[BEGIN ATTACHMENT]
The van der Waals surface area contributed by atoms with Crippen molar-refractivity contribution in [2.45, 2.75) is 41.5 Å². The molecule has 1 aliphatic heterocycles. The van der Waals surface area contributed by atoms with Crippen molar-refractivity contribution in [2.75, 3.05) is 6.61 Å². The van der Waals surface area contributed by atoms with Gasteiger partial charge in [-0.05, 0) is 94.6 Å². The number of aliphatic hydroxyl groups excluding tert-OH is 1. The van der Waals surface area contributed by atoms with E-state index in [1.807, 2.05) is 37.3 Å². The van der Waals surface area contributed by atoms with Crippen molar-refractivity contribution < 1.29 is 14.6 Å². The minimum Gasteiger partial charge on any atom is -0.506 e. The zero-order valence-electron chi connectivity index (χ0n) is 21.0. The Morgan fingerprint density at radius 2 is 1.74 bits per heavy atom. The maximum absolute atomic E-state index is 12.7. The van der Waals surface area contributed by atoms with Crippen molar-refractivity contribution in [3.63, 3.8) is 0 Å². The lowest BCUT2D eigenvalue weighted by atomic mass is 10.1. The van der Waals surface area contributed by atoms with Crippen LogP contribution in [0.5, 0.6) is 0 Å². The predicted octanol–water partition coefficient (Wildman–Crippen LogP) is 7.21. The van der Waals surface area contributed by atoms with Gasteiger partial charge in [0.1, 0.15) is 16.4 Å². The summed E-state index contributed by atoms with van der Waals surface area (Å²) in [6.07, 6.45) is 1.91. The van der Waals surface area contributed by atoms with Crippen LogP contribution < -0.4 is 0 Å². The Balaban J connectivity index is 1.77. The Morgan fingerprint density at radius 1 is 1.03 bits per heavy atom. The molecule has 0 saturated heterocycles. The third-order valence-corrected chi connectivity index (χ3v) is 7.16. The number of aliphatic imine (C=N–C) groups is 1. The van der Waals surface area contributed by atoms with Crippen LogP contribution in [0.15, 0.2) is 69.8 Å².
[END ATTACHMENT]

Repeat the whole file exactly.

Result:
The van der Waals surface area contributed by atoms with Crippen molar-refractivity contribution in [2.45, 2.75) is 41.5 Å². The molecule has 1 aliphatic heterocycles. The van der Waals surface area contributed by atoms with Crippen molar-refractivity contribution in [2.75, 3.05) is 6.61 Å². The van der Waals surface area contributed by atoms with Gasteiger partial charge in [-0.05, 0) is 94.6 Å². The number of aliphatic hydroxyl groups excluding tert-OH is 1. The van der Waals surface area contributed by atoms with E-state index in [1.807, 2.05) is 37.3 Å². The van der Waals surface area contributed by atoms with Crippen molar-refractivity contribution < 1.29 is 14.6 Å². The minimum Gasteiger partial charge on any atom is -0.506 e. The zero-order valence-electron chi connectivity index (χ0n) is 21.0. The Morgan fingerprint density at radius 2 is 1.74 bits per heavy atom. The maximum absolute atomic E-state index is 12.7. The van der Waals surface area contributed by atoms with Crippen molar-refractivity contribution in [3.63, 3.8) is 0 Å². The lowest BCUT2D eigenvalue weighted by atomic mass is 10.1. The van der Waals surface area contributed by atoms with Crippen LogP contribution in [0.5, 0.6) is 0 Å². The predicted octanol–water partition coefficient (Wildman–Crippen LogP) is 7.21. The van der Waals surface area contributed by atoms with Gasteiger partial charge in [0.1, 0.15) is 16.4 Å². The summed E-state index contributed by atoms with van der Waals surface area (Å²) in [6.07, 6.45) is 1.91. The van der Waals surface area contributed by atoms with Crippen LogP contribution < -0.4 is 0 Å². The Balaban J connectivity index is 1.77. The Morgan fingerprint density at radius 1 is 1.03 bits per heavy atom. The molecule has 0 saturated heterocycles. The third-order valence-corrected chi connectivity index (χ3v) is 7.16. The number of aliphatic imine (C=N–C) groups is 1. The van der Waals surface area contributed by atoms with Crippen LogP contribution in [0.15, 0.2) is 69.8 Å².